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What’s worse is that Lyons doesn’t even mention Ibn al-Haytham, or Alhazen. I searched in vain for his name, which is not listed in the index. It is embarrassing for a book written specifically to criticize Westerners for their lack of appreciation of ‘Islamic science’ to completely fail to mention arguably the greatest scientist ever born in the Islamic world with a single word. It’s like writing a history of European science without mentioning Newton or Galileo. By saying that I do not mean to imply that Alhazen was of the same stature as Newton or Galileo. He was not. No scientist of that stature has ever been born in the Islamic world. But Alhazen was a competent scholar who did have a significant influence in optics.

Another omission, though not as bad as Alhazen, is Ulugh Beg, who was one of the best observational astronomers in the medieval Islamic world. He, too, is totally ignored. I find it a bit odd that I, being a notorious Islamophobe and thus one of the persons Mr. Lyons keeps warning against, have to lecture him on which Muslims scholars deserve to be mentioned.

On page four of his book, Jonathan Lyons writes the following:

The arrival of Arab science and philosophy, the legacy of the pioneering Adelard and of those who hurried to follow his example, transmuted the backward West into a scientific and technological superpower. Like the elusive ‘elixir’ — from the alchemists’ al-iksir — for changing base metal into gold, Arab science altered medieval Christendom beyond recognition. For the first time in centuries, Europe’s eyes opened to the world around it. This encounter with Arab science even restored the art of telling time, lost to the western Christians of the early Middle Ages. Without accurate control over clock and calendar, the rational organization of society was unthinkable. And so was the development of science, technology, and industry, as well as the liberation of man from the thrall of nature. Arab science and philosophy helped rescue the Christian world from ignorance and made possible the very idea of the West. Yet how many among us today stop to acknowledge our enormous debt to the Arabs, let alone endeavor to repay it?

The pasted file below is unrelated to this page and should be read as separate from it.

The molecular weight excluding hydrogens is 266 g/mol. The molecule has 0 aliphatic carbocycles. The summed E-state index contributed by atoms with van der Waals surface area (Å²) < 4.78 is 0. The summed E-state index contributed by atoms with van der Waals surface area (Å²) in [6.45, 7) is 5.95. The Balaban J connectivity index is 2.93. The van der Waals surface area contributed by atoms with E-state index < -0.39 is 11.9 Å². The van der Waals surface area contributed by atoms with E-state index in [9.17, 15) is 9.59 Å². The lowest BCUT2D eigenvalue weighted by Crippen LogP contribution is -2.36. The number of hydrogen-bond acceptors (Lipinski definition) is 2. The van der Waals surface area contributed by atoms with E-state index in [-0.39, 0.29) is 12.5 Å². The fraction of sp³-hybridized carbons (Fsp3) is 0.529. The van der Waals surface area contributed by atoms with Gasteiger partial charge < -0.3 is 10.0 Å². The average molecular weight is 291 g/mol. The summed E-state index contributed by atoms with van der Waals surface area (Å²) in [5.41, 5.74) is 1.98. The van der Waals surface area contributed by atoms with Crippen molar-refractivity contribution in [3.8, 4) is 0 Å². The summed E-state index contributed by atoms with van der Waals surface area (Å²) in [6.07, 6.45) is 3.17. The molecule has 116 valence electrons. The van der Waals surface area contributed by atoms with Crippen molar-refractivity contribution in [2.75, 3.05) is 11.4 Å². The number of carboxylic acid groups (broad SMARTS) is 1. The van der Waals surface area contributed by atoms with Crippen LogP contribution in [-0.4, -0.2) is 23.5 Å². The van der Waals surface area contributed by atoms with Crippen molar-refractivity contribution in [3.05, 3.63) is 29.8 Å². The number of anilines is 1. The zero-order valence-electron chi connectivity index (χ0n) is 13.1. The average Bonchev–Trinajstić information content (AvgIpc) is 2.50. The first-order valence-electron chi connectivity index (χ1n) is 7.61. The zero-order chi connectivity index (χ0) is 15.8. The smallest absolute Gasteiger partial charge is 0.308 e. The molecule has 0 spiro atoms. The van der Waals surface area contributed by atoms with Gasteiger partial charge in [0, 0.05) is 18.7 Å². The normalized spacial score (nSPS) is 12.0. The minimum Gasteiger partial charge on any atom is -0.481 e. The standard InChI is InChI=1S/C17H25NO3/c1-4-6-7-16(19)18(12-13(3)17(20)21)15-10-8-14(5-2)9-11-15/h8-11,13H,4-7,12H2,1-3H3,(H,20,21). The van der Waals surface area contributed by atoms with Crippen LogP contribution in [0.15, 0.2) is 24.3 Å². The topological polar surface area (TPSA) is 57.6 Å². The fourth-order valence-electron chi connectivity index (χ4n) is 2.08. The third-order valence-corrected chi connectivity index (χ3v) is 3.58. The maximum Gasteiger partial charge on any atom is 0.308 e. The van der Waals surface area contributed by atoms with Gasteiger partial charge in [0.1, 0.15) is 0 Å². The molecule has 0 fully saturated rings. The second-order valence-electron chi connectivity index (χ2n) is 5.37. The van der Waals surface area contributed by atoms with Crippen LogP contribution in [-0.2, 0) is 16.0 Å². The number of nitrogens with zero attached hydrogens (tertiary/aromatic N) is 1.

This isn’t serious scholarship; it is myth-making. Muslims clearly owe vastly more of science and technology to Westerners than we owe to them. Perhaps it’s time they start repaying their debt to us, not vice versa. I’m not suggesting that there was no good scholarly work done in the Islamic world. There are a few Muslim scholars from the medieval period whom I respect. Their contributions should not be ignored, but nor should they be inflated beyond all proportions, as Lyons does. If the Western scientific and technological contribution to the world is the size of an elephant then the Muslim one is the size of a squirrel, or a Chihuahua at best. There’s no shame in that. I like squirrels, but I would never confuse one with an elephant.